Tag Archives: blog

Follower Purge!

“Danger, Will Robinson, Danger!”

Attention All Readers: Later this month (or maybe even sometime next) I’m doing a purge of Followers that, as far as I can tell, have never been seen since they followed this blog.

I’m keeping anyone I recognize from recent or past conversations (or repeat Likes), either on this blog or elsewhere. (Obviously I’ll keep my lurking IRL friends; y’all are safe from the Purging Angel.)

Point is, if you’ve been silently lurking, and don’t want to get purged, now would be a good time to make your presence known!


Ten Years Blog

So, ten years. Over a thousand posts (1,142). Over a million words (1,381,652). Many different topics, from science fiction to science physics — those two representing both a key duality and a crucial commonality in my worldview.

What they have in common is the science — a fundamental aspect of my life almost from day one (My first two words were “star” and “light” — a prescience that both amazes and amuses me.) The duality is between fiction and physics — more generally between art and the aforementioned science. While this aspect goes back only to high school, it has become just as fundamental. The Yin-Yang of physics and humanity.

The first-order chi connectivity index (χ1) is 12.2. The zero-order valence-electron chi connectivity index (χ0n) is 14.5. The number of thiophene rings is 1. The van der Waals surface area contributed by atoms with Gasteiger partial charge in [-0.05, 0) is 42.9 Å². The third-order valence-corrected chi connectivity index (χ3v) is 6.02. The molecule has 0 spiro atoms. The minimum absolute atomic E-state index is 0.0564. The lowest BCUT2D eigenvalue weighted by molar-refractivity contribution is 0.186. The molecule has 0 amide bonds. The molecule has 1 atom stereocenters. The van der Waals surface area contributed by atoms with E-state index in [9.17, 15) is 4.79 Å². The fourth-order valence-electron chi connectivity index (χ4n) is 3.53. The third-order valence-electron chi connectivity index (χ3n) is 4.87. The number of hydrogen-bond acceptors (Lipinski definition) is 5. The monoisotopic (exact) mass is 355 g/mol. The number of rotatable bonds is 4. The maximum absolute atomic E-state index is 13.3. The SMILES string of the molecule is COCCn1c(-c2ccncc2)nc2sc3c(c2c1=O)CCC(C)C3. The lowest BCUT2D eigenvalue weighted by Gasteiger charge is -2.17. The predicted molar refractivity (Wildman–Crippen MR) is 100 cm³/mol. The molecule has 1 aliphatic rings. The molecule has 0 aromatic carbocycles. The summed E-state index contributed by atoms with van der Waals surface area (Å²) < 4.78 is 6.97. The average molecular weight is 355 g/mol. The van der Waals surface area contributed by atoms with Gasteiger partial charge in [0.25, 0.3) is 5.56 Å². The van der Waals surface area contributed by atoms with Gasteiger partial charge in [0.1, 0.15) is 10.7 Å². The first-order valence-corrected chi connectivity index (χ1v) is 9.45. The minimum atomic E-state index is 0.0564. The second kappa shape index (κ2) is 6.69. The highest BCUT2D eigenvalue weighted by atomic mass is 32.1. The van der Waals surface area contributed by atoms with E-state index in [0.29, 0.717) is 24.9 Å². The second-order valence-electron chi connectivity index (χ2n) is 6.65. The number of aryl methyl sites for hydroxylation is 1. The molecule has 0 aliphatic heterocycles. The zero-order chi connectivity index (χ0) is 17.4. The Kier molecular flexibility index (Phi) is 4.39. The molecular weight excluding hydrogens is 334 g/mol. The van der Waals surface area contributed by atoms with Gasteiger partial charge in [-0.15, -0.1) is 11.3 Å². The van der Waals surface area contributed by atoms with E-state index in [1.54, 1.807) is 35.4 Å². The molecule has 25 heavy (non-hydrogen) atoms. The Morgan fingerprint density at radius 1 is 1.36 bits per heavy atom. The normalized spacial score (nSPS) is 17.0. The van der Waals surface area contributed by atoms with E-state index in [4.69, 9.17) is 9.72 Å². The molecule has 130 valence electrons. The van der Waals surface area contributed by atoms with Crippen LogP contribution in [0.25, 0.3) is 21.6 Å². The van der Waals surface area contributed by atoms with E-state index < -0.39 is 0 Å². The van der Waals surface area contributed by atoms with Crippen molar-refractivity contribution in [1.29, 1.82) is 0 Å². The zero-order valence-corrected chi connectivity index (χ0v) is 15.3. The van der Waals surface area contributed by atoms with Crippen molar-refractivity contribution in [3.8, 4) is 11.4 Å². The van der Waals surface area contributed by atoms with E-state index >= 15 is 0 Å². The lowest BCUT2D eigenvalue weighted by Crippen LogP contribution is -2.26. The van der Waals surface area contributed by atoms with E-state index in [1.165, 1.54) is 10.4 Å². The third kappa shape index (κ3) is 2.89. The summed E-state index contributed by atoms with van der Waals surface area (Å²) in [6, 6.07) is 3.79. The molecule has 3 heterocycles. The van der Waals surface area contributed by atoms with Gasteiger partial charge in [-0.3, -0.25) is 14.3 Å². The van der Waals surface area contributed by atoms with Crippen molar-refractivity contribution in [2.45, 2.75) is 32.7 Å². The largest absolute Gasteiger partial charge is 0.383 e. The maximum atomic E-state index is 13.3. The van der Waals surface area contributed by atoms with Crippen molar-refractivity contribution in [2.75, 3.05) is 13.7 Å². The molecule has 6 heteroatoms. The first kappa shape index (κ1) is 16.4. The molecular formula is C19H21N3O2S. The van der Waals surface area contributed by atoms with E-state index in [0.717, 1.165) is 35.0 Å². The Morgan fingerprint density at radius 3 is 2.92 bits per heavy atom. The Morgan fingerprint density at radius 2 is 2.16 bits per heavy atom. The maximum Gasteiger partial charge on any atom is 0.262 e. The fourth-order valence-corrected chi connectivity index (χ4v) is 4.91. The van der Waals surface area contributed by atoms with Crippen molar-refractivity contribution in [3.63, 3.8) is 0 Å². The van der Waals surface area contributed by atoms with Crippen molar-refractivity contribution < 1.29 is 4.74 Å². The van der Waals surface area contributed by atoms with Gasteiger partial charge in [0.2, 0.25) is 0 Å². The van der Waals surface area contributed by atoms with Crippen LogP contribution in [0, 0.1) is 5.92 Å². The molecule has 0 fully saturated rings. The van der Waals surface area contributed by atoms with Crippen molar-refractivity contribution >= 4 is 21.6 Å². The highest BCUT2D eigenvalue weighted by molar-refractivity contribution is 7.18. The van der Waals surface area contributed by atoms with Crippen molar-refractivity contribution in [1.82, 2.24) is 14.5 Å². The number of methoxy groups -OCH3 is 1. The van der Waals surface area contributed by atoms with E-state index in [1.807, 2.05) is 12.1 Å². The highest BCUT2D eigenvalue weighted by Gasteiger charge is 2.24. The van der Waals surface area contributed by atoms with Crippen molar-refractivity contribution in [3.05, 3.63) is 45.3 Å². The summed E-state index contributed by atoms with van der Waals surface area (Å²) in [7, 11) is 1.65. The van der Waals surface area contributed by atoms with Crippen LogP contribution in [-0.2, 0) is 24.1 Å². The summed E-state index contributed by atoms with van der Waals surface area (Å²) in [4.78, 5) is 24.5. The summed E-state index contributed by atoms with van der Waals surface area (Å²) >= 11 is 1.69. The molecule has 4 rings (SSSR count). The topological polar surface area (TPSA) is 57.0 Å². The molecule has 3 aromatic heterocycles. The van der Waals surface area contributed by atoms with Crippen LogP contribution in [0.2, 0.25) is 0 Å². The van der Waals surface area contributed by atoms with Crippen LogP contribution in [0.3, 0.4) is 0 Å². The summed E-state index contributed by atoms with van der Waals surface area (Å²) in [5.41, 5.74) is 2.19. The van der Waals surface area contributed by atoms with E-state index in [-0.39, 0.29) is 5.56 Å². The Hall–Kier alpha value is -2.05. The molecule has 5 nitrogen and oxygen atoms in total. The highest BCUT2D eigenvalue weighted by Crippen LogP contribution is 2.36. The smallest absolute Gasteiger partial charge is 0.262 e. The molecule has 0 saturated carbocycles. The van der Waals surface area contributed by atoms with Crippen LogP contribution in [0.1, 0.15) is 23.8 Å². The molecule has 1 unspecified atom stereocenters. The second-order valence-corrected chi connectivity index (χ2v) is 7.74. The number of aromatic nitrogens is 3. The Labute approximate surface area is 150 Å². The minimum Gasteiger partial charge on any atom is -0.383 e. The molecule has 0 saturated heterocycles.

Throw in a love of books, TV shows, and movies, plus a fascination with mathematics, computers, and human consciousness, and this blog has had a lot of ground to cover. Arguably too much.

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What About 2021?

It’s a New Year, so it’s time for that Janus backward and forward State of the Blog Post. (I did plenty looking back in the previous post, so today I’m looking mostly in the other direction.)